Last Minute Christmas List for 2009

Wondering what to get that hard-to-buy-for Bible fanatic in the family? Looking for last minute ideas for ministers and mentors? If so, then the Bible Design Blog Last Minute Christmas List for 2009 is just what you need. I've compiled an index of items that an, um, enthusiast like myself would enjoy receiving — and more importantly, things I'm pretty sure you can still get your hands on in time. These are also things (for the most part) I haven't review here on the site. So here goes…

Study Bibles

ESB Study Bible in Cordovan Calfskin (Crossway)
 NIV Study Bible in Black Goatskin (Cambridge)

Nothing says "I love you" like a big leather-bound Study Bible. (Nothing says "You need a theological education" like a big leather-bound Study Bible, either, but you don't have to include that in the gift card.) We have two magnificent options to consider here: the award-winning ESV Study Bible in Crossway's best binding, the brown cordovan calfskin, and the classic NIV Study Bible in luxurious black goatskin from our quality-conscious friends at Cambridge.

Plenty of superlatives have been written about the ESV Study Bible, and they're all well deserved. It's a beauty inside, printed and bound in the USA on Primalux GSM 30 paper. But have you seen the cordovan calfskin wrapper? If you ask me, it blows the black version out of the water — and the lining is almost prettier than the cover:

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If you've e-mailed me about the ESV Study Bible, I've probably suggested the Olive Tree iPhone software as the best edition. Now that there's a cordovan calfskin one, I'm in love with the physical book.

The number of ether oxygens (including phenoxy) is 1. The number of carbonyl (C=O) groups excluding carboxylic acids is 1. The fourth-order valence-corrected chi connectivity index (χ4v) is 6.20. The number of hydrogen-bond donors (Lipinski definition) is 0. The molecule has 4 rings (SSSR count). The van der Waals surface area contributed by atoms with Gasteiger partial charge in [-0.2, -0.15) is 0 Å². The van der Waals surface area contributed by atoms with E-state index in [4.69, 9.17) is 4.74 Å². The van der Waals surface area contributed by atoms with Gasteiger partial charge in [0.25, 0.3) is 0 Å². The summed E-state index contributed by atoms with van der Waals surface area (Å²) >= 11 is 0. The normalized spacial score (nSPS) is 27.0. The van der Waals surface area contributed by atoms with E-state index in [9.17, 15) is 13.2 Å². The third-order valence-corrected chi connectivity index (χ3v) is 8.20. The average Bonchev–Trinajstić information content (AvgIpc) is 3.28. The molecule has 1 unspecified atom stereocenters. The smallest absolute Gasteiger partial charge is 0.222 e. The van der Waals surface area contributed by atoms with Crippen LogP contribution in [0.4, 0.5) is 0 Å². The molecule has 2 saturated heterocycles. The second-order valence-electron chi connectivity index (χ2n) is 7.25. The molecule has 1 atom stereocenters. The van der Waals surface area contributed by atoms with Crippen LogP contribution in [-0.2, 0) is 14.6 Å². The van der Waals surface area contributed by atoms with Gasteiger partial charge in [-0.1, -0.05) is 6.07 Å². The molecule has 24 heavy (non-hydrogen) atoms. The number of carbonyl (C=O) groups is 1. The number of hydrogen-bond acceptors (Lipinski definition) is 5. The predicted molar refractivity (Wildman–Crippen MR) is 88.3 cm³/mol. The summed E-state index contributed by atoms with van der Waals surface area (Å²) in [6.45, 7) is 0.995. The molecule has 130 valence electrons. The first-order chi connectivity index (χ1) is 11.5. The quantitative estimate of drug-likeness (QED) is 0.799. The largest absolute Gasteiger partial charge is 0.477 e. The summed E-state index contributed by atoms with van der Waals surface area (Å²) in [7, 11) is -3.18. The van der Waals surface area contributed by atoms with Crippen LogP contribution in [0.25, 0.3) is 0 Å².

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And then there's this beauty, Cambridge's NIV Study Bible in splendid (and splendidly flexible) goatskin. They did a great job on the details here, giving a classic Study Bible the luxe treatment. Trust me, it's not easy to make it stand up like this for the photo:

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People always tell me that a big Study Bible and a limp cover don't go together. Here's a good illustration of why those folks are wrong. The flexible cover lets you get the part you're not looking at out of the way, making for a handier (though probably still two-handed) hold. The NIV Study Bible has a two-column text layout with references in the center. 

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One thing I really like about Cambridge's execution here is how restrained they were with the spine decoration. No logos, not extraneous information, just the basics in an elegantly proportioned layout. Pure class.

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Facsimile Editions

Tyndale's 1526 New Testament Facsimile Edition (Hendrickson/British Library)
 The Geneva Bible 1560 Facsimile Edition (Hendrickson)

Next up, two facsimile editions from Hendrickson, perfect for the antiquarian or historian (and nicely priced, too). I don't have a copy of the Geneva Bible, but based on what I've seen with Tyndale's New Testament, I'd expect it to be excellent, too. Hendrickson and the British Library worked together on the 1526 New Testament facsimile. The attention to detail shows. The pages are printed in glorious color on nice, thick paper. ("See-through" is not an issue here!) The cover is black genuine leather, not my favorite, but the stamped grain is attractive and the imprinting on the spine is nice.

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When you open it up, you won't care so much about the cover anymore. With a little practice, your eyes adjust to the sixteenth century spelling and suddenly you're reading the New Testament they way they did back when Henry VIII was on the throne. This would really make a remarkable gift this Christmas season.

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Tyndale's New Testament and the Geneva Bible are probably the greatest milestones of English-language Bible publishing during the Reformation era. It's nice to see them both readily available in facsimile form.

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Stocking Stuffers